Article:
While the Reed girls basketball team was winning back-to-back regional championships Saturday, at the same time, Westlake and Empey were busy completing their own back-to-back achievements.
Westlake was on a collision course with the same foe he faced when he won last year’s 189-pound state championship by one point.
Shadow Ridge’s Brandon Fisher had lost one match all year, just like last winter, when Fisher lost a second match in the state final at Spanish Springs.
This season at 195 pounds, Fisher racked up a colossal 71-1 record on his way to the state championship match. He picked up his 45th pin of the year 35 seconds into his quarterfinal match at state. He then dominated to a 20-2 tech fall win in the semifinals.
But once again, Westlake had his number, cruising to a 7-4 victory in the final to finish the season at 36-5.
“There was a lot more pressure because you win as a junior, so you want to make sure you win as a senior, too,” Westlake said. “It’s been a fun year, and I’m just glad it got to end that way in my senior year.”
Empey had his turn at earning his second straight state championship and made it look easy. The junior 220-pounder had his added pressure due to the fact he hasn’t lost a match in the past two seasons.
Empey recorded three straight pins at state to win the crown and finish the year at 45-0, a year after going 50-0.
“That adds a little pressure, more mentally than physically,” Empey said of being undefeated. “I know I can win every match. I just have to go out there and wrestle my hardest.”
Empey said he will keep training for the upcoming national tournaments either in Virginia or Pennsylvania. Then he will come back next year and try to run the table again to a third straight state championship.
The two wins helped the Raiders take sixth place with 55 points. Reed was the only school from Northern Nevada to win two weight classes.
“I can’t tell you how proud I am of them. It truly is amazing,” Reed wrestling coach Dan Barraza said. “Spencer pinned his way through the tournament. It was a pretty dominant tournament for him. Last year, he didn’t get any pins at state, and this year he stepped it up a notch. That was fantastic. Another undefeated season, that’s quite an accomplishment. I think he’s ranked 11th in the country now, so that’s pretty cool.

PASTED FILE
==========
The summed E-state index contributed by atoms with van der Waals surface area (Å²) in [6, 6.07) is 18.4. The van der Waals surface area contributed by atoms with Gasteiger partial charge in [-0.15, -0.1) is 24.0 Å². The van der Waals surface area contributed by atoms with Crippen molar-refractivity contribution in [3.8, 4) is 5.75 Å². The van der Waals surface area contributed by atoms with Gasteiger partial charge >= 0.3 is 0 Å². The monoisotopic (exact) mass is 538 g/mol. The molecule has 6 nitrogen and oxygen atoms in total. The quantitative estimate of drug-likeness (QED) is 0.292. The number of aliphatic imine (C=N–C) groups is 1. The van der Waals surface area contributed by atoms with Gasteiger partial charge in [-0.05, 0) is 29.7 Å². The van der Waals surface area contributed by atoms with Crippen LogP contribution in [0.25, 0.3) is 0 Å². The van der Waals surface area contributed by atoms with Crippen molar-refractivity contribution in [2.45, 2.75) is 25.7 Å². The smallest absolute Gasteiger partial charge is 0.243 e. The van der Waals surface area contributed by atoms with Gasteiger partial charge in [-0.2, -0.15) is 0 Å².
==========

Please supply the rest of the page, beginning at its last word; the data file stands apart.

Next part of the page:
“With Broc, it’s been an amazing couple years coaching him. The kid he wrestled in the finals was 71-1. He lost one match all year and had 40-some-odd pins. Broc went out there, despite beating him in the finals last year, he was the underdog again. I had faith in him the whole time. He thrives in those big matches. He went out and did what he needed to do and dominated the match. Everything was his. It was a great feeling. I’m so proud that he finished up his high school career the way he should have.
“Two two-timers. That’s pretty amazing. They’re very special kids. They work really hard, and they’re great workout partners. They’ve been working out together since they were little kids. They pretty much did it together, and it paid off for them.”
Since he was 8, Empey has wrestled with Westlake. Empey was happy to see his good friend’s hand raised at the end of his final match.
“It was great to see because everyone knew he had a tough match. He went out there and wrestled great, finished his high school career,” Empey said.
Westlake shared similar sentiments, especially since both wrestlers started the season late due to playing on a state championship runner-up team together. That delayed their conditioning for wrestling and added to the extra pressure both grapplers felt this season.
“It’s just been a great experience because he’s been my buddy ever since we were little,” Westlake said. “Just being able to win it and see our success, it’s been real fun.”